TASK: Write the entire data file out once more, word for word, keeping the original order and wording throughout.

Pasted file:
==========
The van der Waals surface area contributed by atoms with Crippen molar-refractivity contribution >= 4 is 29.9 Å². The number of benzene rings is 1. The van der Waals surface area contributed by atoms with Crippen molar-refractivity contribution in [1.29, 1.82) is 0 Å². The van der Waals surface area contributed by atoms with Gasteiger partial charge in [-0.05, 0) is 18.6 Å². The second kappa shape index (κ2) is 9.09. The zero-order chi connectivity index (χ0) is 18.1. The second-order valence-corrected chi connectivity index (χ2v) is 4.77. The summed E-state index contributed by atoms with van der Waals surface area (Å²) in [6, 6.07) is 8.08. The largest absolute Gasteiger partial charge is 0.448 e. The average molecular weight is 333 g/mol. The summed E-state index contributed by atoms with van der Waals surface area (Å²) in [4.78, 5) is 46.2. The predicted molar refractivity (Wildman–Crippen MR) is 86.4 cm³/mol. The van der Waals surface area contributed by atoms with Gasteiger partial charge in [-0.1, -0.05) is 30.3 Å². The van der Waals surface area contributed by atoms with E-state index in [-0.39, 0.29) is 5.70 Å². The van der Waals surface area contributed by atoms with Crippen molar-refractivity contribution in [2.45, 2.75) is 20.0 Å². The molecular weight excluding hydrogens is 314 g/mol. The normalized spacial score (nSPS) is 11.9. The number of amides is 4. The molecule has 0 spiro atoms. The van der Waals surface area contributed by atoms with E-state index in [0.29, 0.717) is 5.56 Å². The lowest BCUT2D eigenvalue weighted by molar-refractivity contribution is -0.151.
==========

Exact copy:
The van der Waals surface area contributed by atoms with Crippen molar-refractivity contribution >= 4 is 29.9 Å². The number of benzene rings is 1. The van der Waals surface area contributed by atoms with Crippen molar-refractivity contribution in [1.29, 1.82) is 0 Å². The van der Waals surface area contributed by atoms with Gasteiger partial charge in [-0.05, 0) is 18.6 Å². The second kappa shape index (κ2) is 9.09. The zero-order chi connectivity index (χ0) is 18.1. The second-order valence-corrected chi connectivity index (χ2v) is 4.77. The summed E-state index contributed by atoms with van der Waals surface area (Å²) in [6, 6.07) is 8.08. The largest absolute Gasteiger partial charge is 0.448 e. The average molecular weight is 333 g/mol. The summed E-state index contributed by atoms with van der Waals surface area (Å²) in [4.78, 5) is 46.2. The predicted molar refractivity (Wildman–Crippen MR) is 86.4 cm³/mol. The van der Waals surface area contributed by atoms with Gasteiger partial charge in [-0.1, -0.05) is 30.3 Å². The van der Waals surface area contributed by atoms with E-state index in [-0.39, 0.29) is 5.70 Å². The van der Waals surface area contributed by atoms with Crippen molar-refractivity contribution in [2.45, 2.75) is 20.0 Å². The molecular weight excluding hydrogens is 314 g/mol. The normalized spacial score (nSPS) is 11.9. The number of amides is 4. The molecule has 0 spiro atoms. The van der Waals surface area contributed by atoms with E-state index in [0.29, 0.717) is 5.56 Å². The lowest BCUT2D eigenvalue weighted by molar-refractivity contribution is -0.151.